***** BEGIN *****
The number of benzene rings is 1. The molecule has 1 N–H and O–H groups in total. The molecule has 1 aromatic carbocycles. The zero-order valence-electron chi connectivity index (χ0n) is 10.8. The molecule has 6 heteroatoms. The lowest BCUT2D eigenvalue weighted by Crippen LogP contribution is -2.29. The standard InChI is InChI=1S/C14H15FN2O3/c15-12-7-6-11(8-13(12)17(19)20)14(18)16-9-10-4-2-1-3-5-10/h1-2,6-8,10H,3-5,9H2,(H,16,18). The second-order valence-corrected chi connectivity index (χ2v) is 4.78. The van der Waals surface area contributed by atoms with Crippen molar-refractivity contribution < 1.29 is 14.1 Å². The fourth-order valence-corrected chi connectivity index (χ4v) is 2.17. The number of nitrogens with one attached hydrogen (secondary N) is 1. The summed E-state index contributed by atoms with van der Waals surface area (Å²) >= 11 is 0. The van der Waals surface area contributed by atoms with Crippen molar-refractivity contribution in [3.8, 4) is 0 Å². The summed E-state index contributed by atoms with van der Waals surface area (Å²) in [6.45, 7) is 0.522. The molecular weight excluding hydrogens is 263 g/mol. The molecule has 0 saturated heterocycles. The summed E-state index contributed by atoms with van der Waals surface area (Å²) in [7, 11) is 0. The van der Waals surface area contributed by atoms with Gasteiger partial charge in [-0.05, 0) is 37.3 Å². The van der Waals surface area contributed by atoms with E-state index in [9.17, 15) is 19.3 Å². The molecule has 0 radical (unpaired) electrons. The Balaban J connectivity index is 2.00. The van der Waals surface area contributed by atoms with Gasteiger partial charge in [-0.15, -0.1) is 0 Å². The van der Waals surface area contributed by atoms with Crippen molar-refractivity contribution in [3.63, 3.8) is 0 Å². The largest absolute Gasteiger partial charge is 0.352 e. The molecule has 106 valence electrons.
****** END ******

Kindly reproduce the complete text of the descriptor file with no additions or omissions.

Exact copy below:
The number of benzene rings is 1. The molecule has 1 N–H and O–H groups in total. The molecule has 1 aromatic carbocycles. The zero-order valence-electron chi connectivity index (χ0n) is 10.8. The molecule has 6 heteroatoms. The lowest BCUT2D eigenvalue weighted by Crippen LogP contribution is -2.29. The standard InChI is InChI=1S/C14H15FN2O3/c15-12-7-6-11(8-13(12)17(19)20)14(18)16-9-10-4-2-1-3-5-10/h1-2,6-8,10H,3-5,9H2,(H,16,18). The second-order valence-corrected chi connectivity index (χ2v) is 4.78. The van der Waals surface area contributed by atoms with Crippen molar-refractivity contribution < 1.29 is 14.1 Å². The fourth-order valence-corrected chi connectivity index (χ4v) is 2.17. The number of nitrogens with one attached hydrogen (secondary N) is 1. The summed E-state index contributed by atoms with van der Waals surface area (Å²) >= 11 is 0. The van der Waals surface area contributed by atoms with Crippen molar-refractivity contribution in [3.8, 4) is 0 Å². The summed E-state index contributed by atoms with van der Waals surface area (Å²) in [6.45, 7) is 0.522. The molecular weight excluding hydrogens is 263 g/mol. The molecule has 0 saturated heterocycles. The summed E-state index contributed by atoms with van der Waals surface area (Å²) in [7, 11) is 0. The van der Waals surface area contributed by atoms with Gasteiger partial charge in [-0.05, 0) is 37.3 Å². The van der Waals surface area contributed by atoms with E-state index in [9.17, 15) is 19.3 Å². The molecule has 0 radical (unpaired) electrons. The Balaban J connectivity index is 2.00. The van der Waals surface area contributed by atoms with Gasteiger partial charge in [-0.15, -0.1) is 0 Å². The van der Waals surface area contributed by atoms with Crippen molar-refractivity contribution in [3.63, 3.8) is 0 Å². The largest absolute Gasteiger partial charge is 0.352 e. The molecule has 106 valence electrons.